Under the hood, they’re usually pre-built Binder repositories, converted via repo2docker, and then integrated into CoCalc’s backend infrastructure. Simplified, you can think this as an alternative to MyBinder with a couple of differences.

Available Custom Environments

Getting started

In order to run such an environment,

  • Create a new project,

  • Click on “Advanced …”,

  • Select “Custom” as the type of software environment, and then

  • Select the one you want to have and confirm to create the project.


Please do not hesitate to contact us, if you want to have a specific environment for your project on CoCalc available.

The screenshot below show how to instantiate a project to use the alpha version of “Tensorflow 2” (as of May 2019).

select Tensorflow 2

Selecting “Tensorflow 2” Custom Software Environment

Key benefits

  • A custom software environment bundles software & libraries – which are defined in a well-specified way (compatible with Binder) – with accompanying content to run (usually Jupyter Notebooks). This is useful for distributing interactive teaching material (tutorials, courses, …) or publications (reproducible science, …). This mitigates slightly inconsistent versions, etc.

  • Compared to the MyBinder service:
    • Your files are persistently stored across sessions!

    • Your project is completely private. You can explicitly share it with collaborators or make specific files public.

    • Projects always start in about 15s, because the software image was built ahead of time. This means you do not have to wait 5 minutes or more to open it and you’ll never witness that building the image fails.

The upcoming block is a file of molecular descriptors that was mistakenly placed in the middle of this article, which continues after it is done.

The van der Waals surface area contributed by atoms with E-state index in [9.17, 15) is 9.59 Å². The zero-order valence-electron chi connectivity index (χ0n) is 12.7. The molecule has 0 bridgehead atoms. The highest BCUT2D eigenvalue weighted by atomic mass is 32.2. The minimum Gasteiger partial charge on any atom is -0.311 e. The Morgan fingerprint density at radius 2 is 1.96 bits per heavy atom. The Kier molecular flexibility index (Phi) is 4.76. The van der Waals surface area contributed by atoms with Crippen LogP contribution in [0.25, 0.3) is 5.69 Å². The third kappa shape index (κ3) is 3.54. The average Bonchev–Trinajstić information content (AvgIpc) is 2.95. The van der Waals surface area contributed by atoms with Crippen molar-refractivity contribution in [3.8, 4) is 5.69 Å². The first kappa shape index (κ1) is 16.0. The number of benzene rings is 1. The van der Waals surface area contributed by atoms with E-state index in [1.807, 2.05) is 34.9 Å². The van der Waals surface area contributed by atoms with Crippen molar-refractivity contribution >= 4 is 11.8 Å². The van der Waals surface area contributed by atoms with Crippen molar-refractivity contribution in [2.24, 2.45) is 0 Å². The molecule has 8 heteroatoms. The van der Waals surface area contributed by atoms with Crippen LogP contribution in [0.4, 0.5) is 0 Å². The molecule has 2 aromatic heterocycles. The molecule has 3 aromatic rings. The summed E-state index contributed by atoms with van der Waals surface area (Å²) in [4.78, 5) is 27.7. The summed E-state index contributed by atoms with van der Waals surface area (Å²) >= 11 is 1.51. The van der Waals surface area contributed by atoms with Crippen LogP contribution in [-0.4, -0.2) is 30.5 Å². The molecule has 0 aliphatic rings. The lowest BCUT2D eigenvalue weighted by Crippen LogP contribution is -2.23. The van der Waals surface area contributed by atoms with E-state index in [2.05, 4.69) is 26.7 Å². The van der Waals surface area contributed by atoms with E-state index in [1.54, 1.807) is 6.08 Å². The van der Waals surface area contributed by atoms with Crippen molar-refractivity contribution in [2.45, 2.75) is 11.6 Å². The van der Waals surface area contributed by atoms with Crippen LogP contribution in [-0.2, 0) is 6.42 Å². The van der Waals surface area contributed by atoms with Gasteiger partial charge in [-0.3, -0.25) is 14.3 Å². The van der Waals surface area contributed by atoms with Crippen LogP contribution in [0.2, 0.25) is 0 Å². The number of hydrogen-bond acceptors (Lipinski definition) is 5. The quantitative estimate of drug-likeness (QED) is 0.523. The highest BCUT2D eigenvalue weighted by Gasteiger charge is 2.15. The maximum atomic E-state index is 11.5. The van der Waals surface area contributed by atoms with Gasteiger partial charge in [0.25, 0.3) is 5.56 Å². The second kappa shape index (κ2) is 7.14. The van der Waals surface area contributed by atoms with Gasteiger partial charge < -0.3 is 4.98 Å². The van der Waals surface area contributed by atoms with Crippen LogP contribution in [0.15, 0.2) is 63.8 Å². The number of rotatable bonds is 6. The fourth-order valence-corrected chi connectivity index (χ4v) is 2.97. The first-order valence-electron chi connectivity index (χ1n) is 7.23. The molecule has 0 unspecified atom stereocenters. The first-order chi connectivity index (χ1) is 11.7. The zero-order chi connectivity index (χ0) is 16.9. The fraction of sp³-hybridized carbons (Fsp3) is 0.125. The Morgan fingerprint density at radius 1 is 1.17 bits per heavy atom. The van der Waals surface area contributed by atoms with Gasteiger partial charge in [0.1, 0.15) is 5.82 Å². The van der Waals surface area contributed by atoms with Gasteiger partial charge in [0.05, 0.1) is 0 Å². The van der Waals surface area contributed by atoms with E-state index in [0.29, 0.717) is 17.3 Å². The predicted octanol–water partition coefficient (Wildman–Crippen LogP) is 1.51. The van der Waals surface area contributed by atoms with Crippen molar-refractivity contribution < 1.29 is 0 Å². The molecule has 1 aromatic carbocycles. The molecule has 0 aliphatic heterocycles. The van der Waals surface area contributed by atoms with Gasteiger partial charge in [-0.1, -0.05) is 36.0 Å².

Current limitations

Pre-built environments

When you start a project with a custom software environment, there will never be an attempt to build the underlying image. Instead, the project will always start without an additional delay!

This implies that updates are not automatically taken into account. If one of these environments is outdated, please contact us and we’ll update them. Once they did build successfully and are distributed in CoCalc’s cluster, your project will receive the update after the next project restart.

You’ll keep your files as they are, because only the underlying software stack is updated. Optionally, you can ask to Reset... your files (in the “Files” bar). Read the revealed information text to learn more about that.

Jupyter Classic/Lab vs. CoCalc’s Jupyter


Do not open the same Jupyter Notebook file in a classical Jupyter server and CoCalc’s Jupyter editor.

Please read about various pros/cons and warnings regarding Classical Versus CoCalc Jupyter Notebooks notebooks.

Port forwarding

Some services need specific proxy forwarding to make them work on CoCalc. In particular, that’s Shiny, the web-based RStudio client, and Jupyter servers without specific command line parameters. This also means it is most likely not possible to run certain web-service extensions on top of Jupyter.

Start file

There is currently no support for so called start files. A possible workaround is to execute them in a terminal.